Sometimes the source of anti-intellectual sentiment is surprising.  Novelist (and winner of the National Book Award for Fiction) John O'Hara (From the Terrace, Butterfield 8, etc.) never attended college and carried in his psychological backpack a heavy load of inferiority--and resentment--as a result.  In a 1961 interview he told a reporter who'd asked him about the literary awards he had not won (the Pulitzer, the Nobel): "I've never been a pet of the intellectuals, the eggheads" (An Artist Is His Own Fault, 211).  He said much the same often in interviews--and was even more bitter in his letters.

The solution to all of this is not easy.  We are currently a virulently anti-intellectual society.  We celebrate actors, musicians, athletes, stars of "reality" shows--but we often disdain and disparage those who studied deep into the night to become scientists, mathematicians, historians, and so on.  We attack teachers, as if they were the cause of the corrosive culture we've created.  We're now a people who equate education with a test score, who see all education as worthless if it is not directly vocational.  (Liberal arts colleges struggle to survive in such a world--but that's another story.)

I know this.  We need the fill our classrooms with curious teachers who know things and who never want to stop learning.  I remember reading, years ago, in what I think was Summerhill that the students of that very experimental school were interested only in visitors who knew things--not in people who came to talk about educational theories.  Those kids--all kids, I would say--want to learn about the bugs in the bushes, the objects in the sky, the things we can see, the things we can't, the words on the page, the ideas behind the words ...  I saw this for decades in the schools where I studied, the schools where I taught.  My favorite teachers--the best teachers--were invariably the ones who knew the most.  The nerds.  The perpetual, unapologetic nerds.

I don't know what we can do to reverse or diminish this ugly anti-intellectual current.  Sure, some educated people are snobs.  Arrogant.  Elitist.  But in my experience, most--by far--are not.  They are among the most interesting people I've ever known.

We need to grow more nerds in school, encourage more nerds to become teachers, pay nerds better to enter the profession, get out of their way and let them be fabulously nerdy in every classroom in the country.  Maybe then we'll become what we ought to be--a society that prizes its intellectuals as much--or more--than its other accomplished folks.  If we fail to do so (as we are failing now, and grievously so), we are in a most desperate place.

But that's another story ...

Thursday, March 29, 2012

"Who's the leader of the club ... ?"

A couple of word-of-the-day words lately have reminded me of The Mickey Mouse Club (1955-1959), a half-hour show I watched every afternoon in my boyhood in Enid, Oklahoma (I was 10 when it debuted).  I especially loved the serial "Spin and Marty" about a dude ranch for kids; Spin (played by Tim Considine) was the experienced rough-n-ready kid; Marty (David Stollery), a spoiled rich kid who just didn't "get it."  (Surprise: later, he "gets it.")  Class warfare on the prairie--what could be more exciting?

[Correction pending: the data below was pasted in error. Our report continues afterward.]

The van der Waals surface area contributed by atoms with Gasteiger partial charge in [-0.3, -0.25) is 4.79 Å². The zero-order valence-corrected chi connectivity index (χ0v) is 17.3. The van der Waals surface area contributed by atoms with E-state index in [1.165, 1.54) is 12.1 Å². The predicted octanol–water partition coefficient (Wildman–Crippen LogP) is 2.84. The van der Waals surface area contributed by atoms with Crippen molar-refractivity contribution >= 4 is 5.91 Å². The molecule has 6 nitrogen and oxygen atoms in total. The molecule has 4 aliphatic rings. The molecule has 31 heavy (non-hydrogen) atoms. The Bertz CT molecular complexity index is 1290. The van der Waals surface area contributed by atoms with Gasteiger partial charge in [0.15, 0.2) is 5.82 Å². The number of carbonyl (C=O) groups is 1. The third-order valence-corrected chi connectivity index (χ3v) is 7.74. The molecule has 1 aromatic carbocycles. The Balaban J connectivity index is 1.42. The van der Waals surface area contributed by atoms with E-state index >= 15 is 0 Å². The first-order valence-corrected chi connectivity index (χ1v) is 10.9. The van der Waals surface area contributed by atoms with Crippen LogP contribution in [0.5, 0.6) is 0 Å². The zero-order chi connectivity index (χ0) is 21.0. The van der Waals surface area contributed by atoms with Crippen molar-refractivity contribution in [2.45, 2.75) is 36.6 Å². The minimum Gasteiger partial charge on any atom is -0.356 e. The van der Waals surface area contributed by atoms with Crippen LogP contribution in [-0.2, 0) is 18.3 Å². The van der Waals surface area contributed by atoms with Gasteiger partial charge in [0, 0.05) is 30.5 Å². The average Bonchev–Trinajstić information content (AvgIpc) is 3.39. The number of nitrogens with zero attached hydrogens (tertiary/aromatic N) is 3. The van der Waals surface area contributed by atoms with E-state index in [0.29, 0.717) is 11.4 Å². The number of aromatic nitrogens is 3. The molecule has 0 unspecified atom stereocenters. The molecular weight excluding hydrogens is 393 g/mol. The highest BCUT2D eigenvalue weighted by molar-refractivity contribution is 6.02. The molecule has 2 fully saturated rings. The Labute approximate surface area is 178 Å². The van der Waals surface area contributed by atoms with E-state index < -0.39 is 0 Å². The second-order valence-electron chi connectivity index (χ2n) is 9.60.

Okay, but what--whom--I really loved was Mouseketeer Doreen.  I really liked Annette and Darlene better--but I knew I had no chance with them: They were too gorgeous for the likes of me.  (I did tell my gullible fourth-grade buddies that I was Annette's pen pal, a patent lie they either believed with a sweet pre-adolescent innocence--and called for no evidence whatsoever--or disbelieved with such profound certainty that they did not even bother to challenge or scoff--as if I'd claimed kinship with Zorro or Davy Crockett.  They reacted the same way when I told them I was related to Daniel Boone--you know, the "Daniel" part.

Doreen, you see, is cute.  Looks like an Oklahoma girl, actually.  Someone who would see in me a soul-mate.

Or so I thought--no, believed--in 1955.

The one thing I did not like about The Mickey Mouse Club was the adult on the show--Jimmie Dodd.  (No one I ever knew spelled "Jimmy" like that--and "Dodd" rhymes with odd, which is weird.)  He would always pop up just as I was getting some good looks at Doreen, and at the end of the show each night he would come out and sing and talk seriously with the Mouseketeers (and us) about Life.

During one of those treacly talks I remember he coined a word for us--a word, a virtue, something we all should possess and display: stick-to-it-tivity.  Don't quit stuff, you know--stick it out.  I found that advice, later on, of no value whatsoever.  I quit basketball in college (I sucked); I quit playing piano (ditto); I quit trying hard in upper-level math (ditto).  It's very human, you know, quitting when you suck. Focusing on activities in which you have no suckery.  It's also called wisdom.  It's probably why we survived.  If our prehistoric ancestors had employed stick-to-it-tivity with things they sucked at, we'd actually be living The Planet of the Apes right now.

Anyway, in recent weeks a couple of words popped up on my computer, courtesy of the various word-a-day sites I subscribe to.  One was on 13 March--from the Oxford English Dictionary--bouncebackability.  The venerable scholars at the OED traced that one back to a 1961 sports article--about the Cleveland Indians!

The other, from Wordsmith, was preantepenultimate--which means fourth from the last.  If you finish in that spot, you probably suck, and ought to quit, Jimmie or no Jimmie ...

Wednesday, March 28, 2012


Last night I finished--via Kindle--the first of the Hunger Games books.  I'd not really ever intended to read it--but I finally succumbed to all the hype, to the massive lines I saw at the movie theaters last weekend, to the desire, I guess, not to be culturally illiterate.  (The same impulse sent me to Harry Potter and Twilight and The Da Vinci Code; I think I might have been the last person on earth to read the Dan Brown blockbuster.)